Using the :read command in vim

This post assumes you know enough about vim to use it relatively comfortably. If you have never used it, or only have cautious interactions with it then you'll want to start with a tutorial.

From your terminal type vim then, Esc followed by :vimtutor press Enter and do the full introduction before proceeding.

The famous vim text editor has lots of great features one of the lesser known features (or one I didn't know about till recently anyway) is the read command.

You can use read in command mode to insert the contents of another file, or the output of a command into a vim buffer (file).

Insert the output of a shell command into vim

This site is written in markdown using Hugo. In Hugo each post has some meta data associated with it that is written at the top of each file called front matter.

Front matter tells Hugo things like: the author, title, date, tags, etc of each post. It looks something like this:

authors: ["Luke Rawlins"]
date: 2022-05-01
draft: false
title: vim read command
url: /vim-read
- vim

Instead of writing all that each time I wanted to create a new post in vim, I could use the :read command to insert the front matter of a previous post each time I start a new file.

For example if I wanted to insert the front matter from my previous post I could do that like this:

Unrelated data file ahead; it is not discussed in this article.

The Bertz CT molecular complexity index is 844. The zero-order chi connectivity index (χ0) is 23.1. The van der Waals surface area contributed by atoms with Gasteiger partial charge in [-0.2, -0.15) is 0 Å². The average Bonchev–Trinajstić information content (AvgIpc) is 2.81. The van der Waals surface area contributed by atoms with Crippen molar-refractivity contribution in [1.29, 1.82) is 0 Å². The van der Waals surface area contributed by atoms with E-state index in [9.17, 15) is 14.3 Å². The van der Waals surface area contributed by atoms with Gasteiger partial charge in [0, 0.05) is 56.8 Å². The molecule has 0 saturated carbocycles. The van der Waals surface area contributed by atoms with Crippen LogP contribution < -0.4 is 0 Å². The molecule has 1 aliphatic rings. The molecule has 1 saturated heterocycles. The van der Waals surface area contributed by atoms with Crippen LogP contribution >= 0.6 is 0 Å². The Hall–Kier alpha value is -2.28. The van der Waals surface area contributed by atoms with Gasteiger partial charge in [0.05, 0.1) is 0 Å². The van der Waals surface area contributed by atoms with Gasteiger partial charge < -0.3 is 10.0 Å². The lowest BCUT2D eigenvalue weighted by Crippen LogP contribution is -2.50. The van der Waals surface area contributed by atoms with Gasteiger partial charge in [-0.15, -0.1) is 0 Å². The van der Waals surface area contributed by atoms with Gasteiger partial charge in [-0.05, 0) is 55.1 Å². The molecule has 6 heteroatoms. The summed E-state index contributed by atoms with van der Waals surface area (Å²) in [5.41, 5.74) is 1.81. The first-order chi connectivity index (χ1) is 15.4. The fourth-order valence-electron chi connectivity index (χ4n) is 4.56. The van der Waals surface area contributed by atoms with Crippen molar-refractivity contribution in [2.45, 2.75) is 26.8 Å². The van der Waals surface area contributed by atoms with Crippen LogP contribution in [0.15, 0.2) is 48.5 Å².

:read !head

Or you can shorten it up by just using :r

:r !head

Which in my case inserts this output into my file:

authors: ["Luke Rawlins"]
date: 2022-04-09
draft: false
title: How to install vimwiki in neovim
url: /install-vimwiki-neovim
- vim
- Linux

Those 10 lines are the front matter of my last post. But lets take a look at each part of this command string.

One of my most often used cases for inserting the output of a shell command into vim is when I'm building an index file for my notes using the ls command.

:r !ls -C1 /path/to/notes/directory/

Use :read to pull in an entire file.

You might have a need to make a completely new version of a file. Perhaps you want to copy in a configuration file and just make a few minor changes. Or use it to create a template.

:r /path/to/file/

This time instead of getting the output of a shell command you get the contents of another file pulled directly into your current buffer (file).

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